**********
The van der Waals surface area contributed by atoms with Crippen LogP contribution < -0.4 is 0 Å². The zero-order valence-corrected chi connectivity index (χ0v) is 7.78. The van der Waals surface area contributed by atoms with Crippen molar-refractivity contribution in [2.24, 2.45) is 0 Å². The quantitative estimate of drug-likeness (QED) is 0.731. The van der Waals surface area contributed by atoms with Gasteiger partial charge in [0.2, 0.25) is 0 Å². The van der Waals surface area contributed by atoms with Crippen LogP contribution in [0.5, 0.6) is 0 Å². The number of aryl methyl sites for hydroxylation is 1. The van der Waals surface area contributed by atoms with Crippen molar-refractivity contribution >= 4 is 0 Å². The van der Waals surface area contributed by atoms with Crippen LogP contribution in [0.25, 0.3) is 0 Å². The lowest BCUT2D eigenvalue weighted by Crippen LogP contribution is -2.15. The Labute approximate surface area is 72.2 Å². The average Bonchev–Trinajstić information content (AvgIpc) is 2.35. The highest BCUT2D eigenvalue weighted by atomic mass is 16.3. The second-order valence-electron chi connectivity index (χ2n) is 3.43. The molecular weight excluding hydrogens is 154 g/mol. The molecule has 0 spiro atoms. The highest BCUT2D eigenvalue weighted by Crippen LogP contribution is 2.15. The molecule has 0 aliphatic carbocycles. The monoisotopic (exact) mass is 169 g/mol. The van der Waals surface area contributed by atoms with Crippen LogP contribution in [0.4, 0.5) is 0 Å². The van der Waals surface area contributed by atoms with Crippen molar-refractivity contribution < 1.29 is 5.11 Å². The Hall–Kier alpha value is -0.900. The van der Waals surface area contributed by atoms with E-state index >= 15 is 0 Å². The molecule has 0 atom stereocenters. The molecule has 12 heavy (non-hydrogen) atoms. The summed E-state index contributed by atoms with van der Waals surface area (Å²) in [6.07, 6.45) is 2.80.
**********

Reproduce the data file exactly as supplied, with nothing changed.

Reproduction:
The van der Waals surface area contributed by atoms with Crippen LogP contribution < -0.4 is 0 Å². The zero-order valence-corrected chi connectivity index (χ0v) is 7.78. The van der Waals surface area contributed by atoms with Crippen molar-refractivity contribution in [2.24, 2.45) is 0 Å². The quantitative estimate of drug-likeness (QED) is 0.731. The van der Waals surface area contributed by atoms with Gasteiger partial charge in [0.2, 0.25) is 0 Å². The van der Waals surface area contributed by atoms with Crippen LogP contribution in [0.5, 0.6) is 0 Å². The number of aryl methyl sites for hydroxylation is 1. The van der Waals surface area contributed by atoms with Crippen molar-refractivity contribution >= 4 is 0 Å². The van der Waals surface area contributed by atoms with Crippen LogP contribution in [0.25, 0.3) is 0 Å². The lowest BCUT2D eigenvalue weighted by Crippen LogP contribution is -2.15. The Labute approximate surface area is 72.2 Å². The average Bonchev–Trinajstić information content (AvgIpc) is 2.35. The highest BCUT2D eigenvalue weighted by atomic mass is 16.3. The second-order valence-electron chi connectivity index (χ2n) is 3.43. The molecular weight excluding hydrogens is 154 g/mol. The molecule has 0 spiro atoms. The highest BCUT2D eigenvalue weighted by Crippen LogP contribution is 2.15. The molecule has 0 aliphatic carbocycles. The monoisotopic (exact) mass is 169 g/mol. The van der Waals surface area contributed by atoms with Crippen LogP contribution in [0.4, 0.5) is 0 Å². The van der Waals surface area contributed by atoms with Crippen molar-refractivity contribution < 1.29 is 5.11 Å². The Hall–Kier alpha value is -0.900. The van der Waals surface area contributed by atoms with E-state index >= 15 is 0 Å². The molecule has 0 atom stereocenters. The molecule has 12 heavy (non-hydrogen) atoms. The summed E-state index contributed by atoms with van der Waals surface area (Å²) in [6.07, 6.45) is 2.80.